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Rochester Teen Court Sees Successes

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Rochester: Rochester Teen Court Sees Successes
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This past week, the Rochester Police Department released crime statistics from 2009. In those statistics, there was a juvenile in the Beechwood neighborhood who was arrested and charged with 26 burglaries.

It is those types of crimes that one group hopes to stop with a little help from their peers. Teen attorney Tatiana Williams has seen 20 to 30 cases since she started working with the Center for Youth’s Teen Court program.

“They still show you in some way they are thankful,” said Williams. “We take a bar exam; it’s a mock bar exam, and we’re trained by an actual attorney who goes to Harvard.”

She is one of a number of teen attorneys who represent 16 to 19-year-old first time offenders after they’ve been arrested for misdemeanor charges such as criminal mischief, trespassing, shoplifting, drug possession or assault.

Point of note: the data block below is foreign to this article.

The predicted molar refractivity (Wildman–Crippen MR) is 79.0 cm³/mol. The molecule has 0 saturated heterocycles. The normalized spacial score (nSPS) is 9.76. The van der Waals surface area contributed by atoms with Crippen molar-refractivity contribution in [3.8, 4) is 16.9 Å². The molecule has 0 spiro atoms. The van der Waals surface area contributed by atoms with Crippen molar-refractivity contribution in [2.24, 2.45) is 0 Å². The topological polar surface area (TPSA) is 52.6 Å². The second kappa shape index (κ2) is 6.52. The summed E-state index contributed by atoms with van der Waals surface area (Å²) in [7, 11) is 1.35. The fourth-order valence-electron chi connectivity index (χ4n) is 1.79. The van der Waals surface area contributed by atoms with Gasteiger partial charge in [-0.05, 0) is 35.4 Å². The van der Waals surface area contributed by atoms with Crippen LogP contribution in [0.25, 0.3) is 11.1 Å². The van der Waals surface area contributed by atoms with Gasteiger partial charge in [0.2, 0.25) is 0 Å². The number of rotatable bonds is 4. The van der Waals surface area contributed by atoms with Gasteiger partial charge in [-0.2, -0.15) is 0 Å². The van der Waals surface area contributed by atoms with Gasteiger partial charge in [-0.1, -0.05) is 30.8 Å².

“What we see is that kids are often very hard on each other,” said Elaine Spaull, executive director at the Center for Youth.

Spaull said unlike other youth courts around the state, juveniles who end up in teen court have been arrested and face an actual judge.

“That sense of being connected, almost being in their own shoes but not, is a youth development for the kids who are the jurors and the attorneys,” said Spaull.

Spaull said 75 percent of those who go through the teen court system are never charged with another offense. About 90 percent of the kids that go through the very same system complete all of the requirements.

“If they don’t complete their sanctions in 90 days, it will go back to city court,” she added.

This is a voluntary program that relies on a commitment from the defendant, as well as parental involvement.

“It’s a real court, it’s a real offense. What we’re trying to do is make this first offense the last offense,” Spaull said. “We’re trying to make sure that kids that are on the system never enter the adult system.”

As for Tatiana, she has some words of advice for those who may be on the cusp of choosing to go through this program.

“I think this an excellent opportunity, if they have gotten into trouble, and they’ve admitted to being guilty for it, but it proves they are a strong character who is ready to move forward from this,” added Williams.

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